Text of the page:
Thursday, March 26, 2015

Alberta Law Reform Institute Final Report on Assisted Reproduction After Death

The Alberta Law Reform Institute has published its Final Report on Assisted Reproduction After Death: Parentage and Implications:
"The idea of recognising parentage and inheritance rights for children born after the death of one of their genetic parents has been part of the common law for centuries. However, these provisions have only applied to children en ventre sa mère. In other words, parentage and inheritance rights are bestowed upon those children who are in utero at the time of a parent’s death, provided they are subsequently born alive."

"Advancements in reproductive technology mean that storage of reproductive materials and conception by assisted reproduction are achievable. Further, it is possible for assisted reproduction to occur after the death of one of the genetic donors. In other words, children may be conceived after the death of one of their genetic parents by using the deceased parent’s stored reproductive material. Given this prospect, it is appropriate to consider the legal status of such 'after-born' children."
The report makes a number of recommendations:
  • Where a person provides reproductive material or an embryo and consents to its use for reproductive purposes after his or her death by a surviving spouse or partner, the court may, on application, declare that person to be a parent of a child conceived after that person’s death on the same basis as if the child had been conceived through assisted reproduction during the person’s lifetime.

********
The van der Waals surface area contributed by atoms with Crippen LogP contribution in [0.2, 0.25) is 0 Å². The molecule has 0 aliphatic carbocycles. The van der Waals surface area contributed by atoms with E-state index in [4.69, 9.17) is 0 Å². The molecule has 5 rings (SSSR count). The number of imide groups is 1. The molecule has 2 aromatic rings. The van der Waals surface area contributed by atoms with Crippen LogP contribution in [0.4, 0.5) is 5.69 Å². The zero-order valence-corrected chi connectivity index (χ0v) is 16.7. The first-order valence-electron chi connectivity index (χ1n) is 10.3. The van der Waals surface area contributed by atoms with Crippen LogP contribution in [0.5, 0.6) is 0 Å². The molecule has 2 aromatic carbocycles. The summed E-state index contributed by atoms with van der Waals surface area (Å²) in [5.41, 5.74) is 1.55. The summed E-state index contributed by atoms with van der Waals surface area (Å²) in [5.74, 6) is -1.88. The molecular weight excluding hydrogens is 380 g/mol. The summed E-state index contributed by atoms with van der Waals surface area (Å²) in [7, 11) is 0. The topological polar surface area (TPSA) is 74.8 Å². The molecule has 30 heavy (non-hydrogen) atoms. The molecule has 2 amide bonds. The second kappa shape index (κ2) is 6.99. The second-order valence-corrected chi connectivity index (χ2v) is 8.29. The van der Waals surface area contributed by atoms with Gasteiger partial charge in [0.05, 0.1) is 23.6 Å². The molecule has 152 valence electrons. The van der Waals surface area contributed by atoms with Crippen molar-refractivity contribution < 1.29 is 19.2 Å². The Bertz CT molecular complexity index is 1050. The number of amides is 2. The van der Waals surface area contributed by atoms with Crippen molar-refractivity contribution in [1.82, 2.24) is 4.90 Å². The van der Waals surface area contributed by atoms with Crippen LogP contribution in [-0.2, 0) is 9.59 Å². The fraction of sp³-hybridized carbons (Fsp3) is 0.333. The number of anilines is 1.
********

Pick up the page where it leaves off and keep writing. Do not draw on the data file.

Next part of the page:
• Where a person provides reproductive material or an embryo and consents to its use for reproductive purposes after his or her death by a surviving spouse or partner, the surviving spouse or partner should have standing to apply for a declaration of the deceased’s parentage where a child is conceived using the deceased’s reproductive material or embryo and the child’s birth mother is a surrogate.
  • Where a person provides reproductive material or embryos and consents to its use for reproductive purposes after his or her death by a surviving spouse or partner, the surviving spouse or partner should be recognized as a parent on the same basis as if the child had been conceived through assisted reproduction during the deceased’s lifetime.
The report examines the policies of a number of other Canadian jurisdictions.

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posted by Michel-Adrien at 6:20 pm

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